I was on a ferry making passage to Athens from a remote island in the Aegean when I learned that a 52 percent majority of British voters had chosen to pull their country out of the European Union. It was ironic to get this news in Greece because, just a year ago, the Greeks, not the Brits, seemed the most likely to part ways with their European brethren.
Donald Trump was also in Europe that day. He had flown to Scotland to open a new golf course while his campaign for president listed like a ship without a captain. There was irony in Mr. Trump's locale, as well. He was calling the pro Brexit vote "a great thing" even though Scots had cast an overwhelming vote in favor of remaining in the EU.
In a press conference near the ninth hole of the Turnberry links, Mr. Trump, once again, revealed the shallowness of his understanding of global affairs. The man who wants to be leader of the Free World rambled on about his golf resort for a quarter hour before finally commenting on Brexit. Mr. Trump claimed to have conferred with his foreign policy advisers (whoever they are) and, from that alleged discussion, concluded that Brexit is not a big deal (even though many others think it may lead to a dissolution of the United Kingdom, the fracturing of the EU and serious foreign policy problems for the United States).
Mr. Trump was closer to the truth when he interpreted the Brexit vote as a manifestation of the same populist, nationalistic, anti-immigrant sentiments that have empowered his American presidential campaign.
"People want to take their country back," Mr. Trump said, echoing the language of many fearful, white, non-urban voters back in the USA, as well as that of the many fearful, white, non-urban voters in Englandand Wales who gave Brexit a majority. "They want to have independence in a sense, and you see it with Europe, all over Europe. ... People are angry, all over the world people, they're angry. They're angry over borders, they're angry over people coming into the country and taking over, nobody even knows who they are. They're angry about many, many things."
Mr. Trump declared that he would fix America's problems the way he has renovated the Scottish golf course. When a reporter pointed out that a country is not the same as a golf course, Trump said, "No, it's not, but you'll be amazed how similar it is. It's a place that has to be fixed."
Interesting logic; if two things need fixing, that makes them very much the same. Well, among the places that need to be fixed is Greece, but whether the fixing would be better accomplished outside the EU than in is the heart of an ongoing debate. The Greeks managed their economic affairs so poorly in recent years that they had to be bailed out by the EU and forced into severe austerity measures. Many Greeks would love to escape austerity by jumping off the European ship, just as the Brits have done, and "take their country back."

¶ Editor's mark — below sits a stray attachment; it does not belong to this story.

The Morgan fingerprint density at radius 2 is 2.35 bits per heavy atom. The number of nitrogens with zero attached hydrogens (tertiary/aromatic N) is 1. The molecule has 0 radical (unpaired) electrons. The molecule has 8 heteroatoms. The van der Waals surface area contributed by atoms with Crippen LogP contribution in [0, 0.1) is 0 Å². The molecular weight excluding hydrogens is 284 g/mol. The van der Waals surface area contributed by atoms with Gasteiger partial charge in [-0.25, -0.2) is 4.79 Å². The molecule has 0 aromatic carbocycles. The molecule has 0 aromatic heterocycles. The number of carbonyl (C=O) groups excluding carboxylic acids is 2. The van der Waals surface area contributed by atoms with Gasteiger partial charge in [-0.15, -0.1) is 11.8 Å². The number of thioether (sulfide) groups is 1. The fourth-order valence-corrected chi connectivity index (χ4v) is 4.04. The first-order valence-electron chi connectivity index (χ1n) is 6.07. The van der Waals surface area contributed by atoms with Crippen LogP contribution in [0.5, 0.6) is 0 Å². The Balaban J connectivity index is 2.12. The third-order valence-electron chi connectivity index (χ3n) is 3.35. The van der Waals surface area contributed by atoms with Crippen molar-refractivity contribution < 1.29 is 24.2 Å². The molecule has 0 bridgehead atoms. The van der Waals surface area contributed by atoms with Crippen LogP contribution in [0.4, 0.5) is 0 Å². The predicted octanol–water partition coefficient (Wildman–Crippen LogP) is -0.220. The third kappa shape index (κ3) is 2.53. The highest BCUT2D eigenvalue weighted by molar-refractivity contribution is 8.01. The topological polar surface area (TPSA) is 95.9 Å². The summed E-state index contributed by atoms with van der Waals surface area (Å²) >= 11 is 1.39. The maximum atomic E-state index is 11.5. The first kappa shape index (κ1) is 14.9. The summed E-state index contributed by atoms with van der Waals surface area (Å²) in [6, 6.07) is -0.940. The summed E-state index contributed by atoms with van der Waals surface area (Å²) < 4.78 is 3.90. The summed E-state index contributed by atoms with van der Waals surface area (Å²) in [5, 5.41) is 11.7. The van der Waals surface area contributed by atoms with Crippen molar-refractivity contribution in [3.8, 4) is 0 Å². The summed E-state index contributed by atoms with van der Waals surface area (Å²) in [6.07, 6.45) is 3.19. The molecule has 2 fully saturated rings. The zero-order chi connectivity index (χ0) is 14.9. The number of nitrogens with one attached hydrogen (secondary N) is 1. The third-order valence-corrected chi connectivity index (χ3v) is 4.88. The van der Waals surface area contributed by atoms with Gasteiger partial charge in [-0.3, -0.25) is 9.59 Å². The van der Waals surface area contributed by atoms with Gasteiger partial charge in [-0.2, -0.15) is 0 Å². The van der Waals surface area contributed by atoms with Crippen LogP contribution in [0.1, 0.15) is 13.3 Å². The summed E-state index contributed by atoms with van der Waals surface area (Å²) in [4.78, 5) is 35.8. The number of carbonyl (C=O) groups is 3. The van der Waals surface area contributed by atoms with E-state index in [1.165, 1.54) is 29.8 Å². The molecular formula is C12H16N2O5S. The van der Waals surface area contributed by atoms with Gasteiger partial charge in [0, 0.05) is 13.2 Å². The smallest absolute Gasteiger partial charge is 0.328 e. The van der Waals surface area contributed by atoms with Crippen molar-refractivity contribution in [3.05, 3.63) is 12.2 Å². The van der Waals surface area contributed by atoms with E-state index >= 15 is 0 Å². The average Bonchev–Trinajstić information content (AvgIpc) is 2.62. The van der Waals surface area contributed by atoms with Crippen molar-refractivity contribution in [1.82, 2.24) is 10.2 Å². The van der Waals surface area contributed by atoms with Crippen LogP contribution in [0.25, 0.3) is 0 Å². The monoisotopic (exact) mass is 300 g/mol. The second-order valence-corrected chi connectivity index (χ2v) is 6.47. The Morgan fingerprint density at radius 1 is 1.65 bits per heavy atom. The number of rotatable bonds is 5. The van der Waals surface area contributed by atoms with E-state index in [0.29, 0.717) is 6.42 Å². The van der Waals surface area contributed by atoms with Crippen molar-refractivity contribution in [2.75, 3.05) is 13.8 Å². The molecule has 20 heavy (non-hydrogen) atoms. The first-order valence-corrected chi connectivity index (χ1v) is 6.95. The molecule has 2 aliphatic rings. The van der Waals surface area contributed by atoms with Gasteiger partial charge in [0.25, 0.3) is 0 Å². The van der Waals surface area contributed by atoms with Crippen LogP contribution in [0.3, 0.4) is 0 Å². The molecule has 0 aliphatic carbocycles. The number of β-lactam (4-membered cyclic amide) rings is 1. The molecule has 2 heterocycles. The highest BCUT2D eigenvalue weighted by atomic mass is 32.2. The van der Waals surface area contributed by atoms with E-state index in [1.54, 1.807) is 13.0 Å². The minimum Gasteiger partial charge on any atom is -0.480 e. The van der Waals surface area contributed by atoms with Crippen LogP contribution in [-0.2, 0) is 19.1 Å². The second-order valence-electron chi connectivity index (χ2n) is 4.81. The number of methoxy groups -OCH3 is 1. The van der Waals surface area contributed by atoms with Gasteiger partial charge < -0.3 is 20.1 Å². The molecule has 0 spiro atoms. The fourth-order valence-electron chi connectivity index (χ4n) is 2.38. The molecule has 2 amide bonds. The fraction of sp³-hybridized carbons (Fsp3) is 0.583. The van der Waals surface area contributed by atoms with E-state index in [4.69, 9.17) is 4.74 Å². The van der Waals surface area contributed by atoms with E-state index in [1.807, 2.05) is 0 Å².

I remember traveling through the country they once had. I was a 20-something with a backpack on my back and this was just five years after a ruthless military junta had been overthrown. The countryside felt backwards and remote. The capital, Athens, was dusty and chaotic. The airport was tiny. Taxis were jalopies.
On my latest visit, I flew into a big, modern airport. The taxis were mostly spotless Mercedes Benzes. Highways were in far better repair than stretches of Interstate 5 running through Burbank or roadways in much of America. Yes, the country is in the throes of a terrible economic crisis, but, obviously, in the years between my earlier visit and this one, there had been good times. And one major factor in bringing about those more prosperous, democratic days in Greece was membership in the EU.
The European Union is not perfect, but the nondemocratic regimes and vicious warfare that plagued Europe for centuries were far worse. Organizing the politics and economics of a continent is not a simple task. Right now, many people seem more fixated on the annoyances than the benefits of working together. Voters looking for a quick fix and simple answers are enjoying a surge of influence. They pulled Britain out of the EU and are pushing for a similar exit in France, the Netherlands and Greece.
Meanwhile, in the United States, they have rallied around a man who, day after day, reveals how little he knows about complex things -- and they seem to love him for it. The world can seem a happier place if you choose to believe a country and a golf course are more or less the same.
Two-time Pulitzer Prize winner David Horsey is a political commentator for the Los Angeles Times. Go tolatimes.com/news/politics/topoftheticket/ to see more of his work.